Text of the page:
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Hawaii's Most Profitable Companies 2012

First Hawaiian Bank is Hawaii's most profitable company and Bank of Hawaii is No. 2, both for the second year in a row

(page 5 of 6)


Military deployments not only disrupt the lives of the families directly involved, they have repercussions throughout the local economy and for local organizations. The surge in Afghanistan in 2009 and 2010 drastically reduced Chaminade’s enrollment in evening and online programs, which have traditionally attracted a lot of military personnel. Now that those deployments have eased, enrollment is rebounding.

“Prior to 9/11, we taught over 27,000 credit hours in that area,” says Ploeger. “That dropped to as low as 19,000 hours. But it’s been growing back at something like 8 percent a year for each of the past two years.” The resulting increase in enrollment has been a boon to Chaminade’s revenue, 60 percent of which comes from tuition.


A few Hawaii companies returned to profitability in 2011 after a long period in the red. Those turnarounds offer a distinct perspective on the ways companies earn and account for profits.

Allowance for Loan
and Lease Losses

(percentage of assets)

For example, Hawaiian Telcom’s net income of $26.3 million in 2011 only hints at the numbers underlying its return to profitability. Case in point: Hawaiian Telcom was able to revalue its assets while in bankruptcy, which led to dramatically lower depreciation expenses on its income statement. Of course, lower expenses mean higher net income.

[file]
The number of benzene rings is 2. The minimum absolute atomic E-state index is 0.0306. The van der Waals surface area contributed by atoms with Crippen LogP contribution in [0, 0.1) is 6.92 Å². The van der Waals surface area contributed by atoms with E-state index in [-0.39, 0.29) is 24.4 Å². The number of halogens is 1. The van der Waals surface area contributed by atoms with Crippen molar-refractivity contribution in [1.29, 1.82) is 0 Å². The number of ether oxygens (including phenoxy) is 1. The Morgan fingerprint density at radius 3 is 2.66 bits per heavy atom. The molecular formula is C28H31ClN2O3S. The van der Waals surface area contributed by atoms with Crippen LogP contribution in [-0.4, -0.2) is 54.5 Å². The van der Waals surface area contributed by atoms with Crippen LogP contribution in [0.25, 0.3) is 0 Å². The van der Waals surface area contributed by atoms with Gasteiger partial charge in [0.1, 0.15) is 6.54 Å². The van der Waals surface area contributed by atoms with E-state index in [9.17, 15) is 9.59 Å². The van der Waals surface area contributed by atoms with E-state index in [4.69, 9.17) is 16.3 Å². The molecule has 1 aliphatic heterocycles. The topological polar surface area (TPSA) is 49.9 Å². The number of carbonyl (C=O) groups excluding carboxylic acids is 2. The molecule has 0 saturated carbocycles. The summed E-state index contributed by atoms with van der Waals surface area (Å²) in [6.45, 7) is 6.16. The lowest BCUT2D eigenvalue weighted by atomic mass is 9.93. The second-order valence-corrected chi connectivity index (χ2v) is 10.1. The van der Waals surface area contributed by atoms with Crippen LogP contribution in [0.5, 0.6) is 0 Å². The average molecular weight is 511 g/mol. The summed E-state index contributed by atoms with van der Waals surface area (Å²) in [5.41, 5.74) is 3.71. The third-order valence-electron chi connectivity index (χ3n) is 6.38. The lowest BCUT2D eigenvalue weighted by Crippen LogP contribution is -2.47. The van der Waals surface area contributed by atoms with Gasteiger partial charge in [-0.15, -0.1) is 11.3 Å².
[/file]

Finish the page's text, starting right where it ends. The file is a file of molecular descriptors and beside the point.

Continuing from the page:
But the real measure of the company’s turnaround, says CFO Robert Reich, is its healthy cash flow. In 2011, Hawaiian Telcom’s first full year out of bankruptcy, the company generated $79.2 million in net cash from ­operations. That allowed the company to invest $78 million in capital expenditures – technology and products for the future – yet still maintain a healthy $82 million in cash on the books.

Central Pacific Bank also returned to profitability in 2011, mostly because of improving asset quality. “We’ve made incredible progress on our nonperforming assets,” says CEO John Dean. “In two years, they’ve gone from a peak of around $500 million down to about $195 million.” Banks are required to maintain an allowance for expected loan and lease losses, and Dean points out that CPB’s nonperforming assets are still high compared to other institutions.

Nevertheless, higher asset quality definitely showed up on the bottom line, as CPB was able to release more than $40 million from its loan-loss reserves.

Hawaiian Telcom’s Depreciation and Amortization Expense

Central Pacific Bank’s Net Income

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